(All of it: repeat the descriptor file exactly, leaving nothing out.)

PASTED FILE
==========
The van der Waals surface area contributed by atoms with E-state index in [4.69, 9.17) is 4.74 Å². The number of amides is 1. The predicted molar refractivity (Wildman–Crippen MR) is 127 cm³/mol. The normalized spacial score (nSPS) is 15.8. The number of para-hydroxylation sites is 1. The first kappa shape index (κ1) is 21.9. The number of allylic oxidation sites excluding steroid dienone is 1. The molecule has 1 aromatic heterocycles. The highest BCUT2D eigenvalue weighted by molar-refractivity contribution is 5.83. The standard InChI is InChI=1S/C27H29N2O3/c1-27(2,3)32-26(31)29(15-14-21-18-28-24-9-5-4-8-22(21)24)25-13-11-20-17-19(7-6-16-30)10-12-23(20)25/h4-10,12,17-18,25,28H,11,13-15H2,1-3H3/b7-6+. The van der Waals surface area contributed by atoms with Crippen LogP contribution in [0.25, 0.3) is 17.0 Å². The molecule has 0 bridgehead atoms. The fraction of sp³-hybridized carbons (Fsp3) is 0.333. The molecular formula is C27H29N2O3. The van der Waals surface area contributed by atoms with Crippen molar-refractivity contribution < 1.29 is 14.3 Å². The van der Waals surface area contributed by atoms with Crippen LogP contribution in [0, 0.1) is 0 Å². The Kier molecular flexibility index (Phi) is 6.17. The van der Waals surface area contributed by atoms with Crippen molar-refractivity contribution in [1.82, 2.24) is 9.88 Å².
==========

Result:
The van der Waals surface area contributed by atoms with E-state index in [4.69, 9.17) is 4.74 Å². The number of amides is 1. The predicted molar refractivity (Wildman–Crippen MR) is 127 cm³/mol. The normalized spacial score (nSPS) is 15.8. The number of para-hydroxylation sites is 1. The first kappa shape index (κ1) is 21.9. The number of allylic oxidation sites excluding steroid dienone is 1. The molecule has 1 aromatic heterocycles. The highest BCUT2D eigenvalue weighted by molar-refractivity contribution is 5.83. The standard InChI is InChI=1S/C27H29N2O3/c1-27(2,3)32-26(31)29(15-14-21-18-28-24-9-5-4-8-22(21)24)25-13-11-20-17-19(7-6-16-30)10-12-23(20)25/h4-10,12,17-18,25,28H,11,13-15H2,1-3H3/b7-6+. The van der Waals surface area contributed by atoms with Crippen LogP contribution in [0.25, 0.3) is 17.0 Å². The molecule has 0 bridgehead atoms. The fraction of sp³-hybridized carbons (Fsp3) is 0.333. The molecular formula is C27H29N2O3. The van der Waals surface area contributed by atoms with Crippen molar-refractivity contribution < 1.29 is 14.3 Å². The van der Waals surface area contributed by atoms with Crippen LogP contribution in [0, 0.1) is 0 Å². The Kier molecular flexibility index (Phi) is 6.17. The van der Waals surface area contributed by atoms with Crippen molar-refractivity contribution in [1.82, 2.24) is 9.88 Å².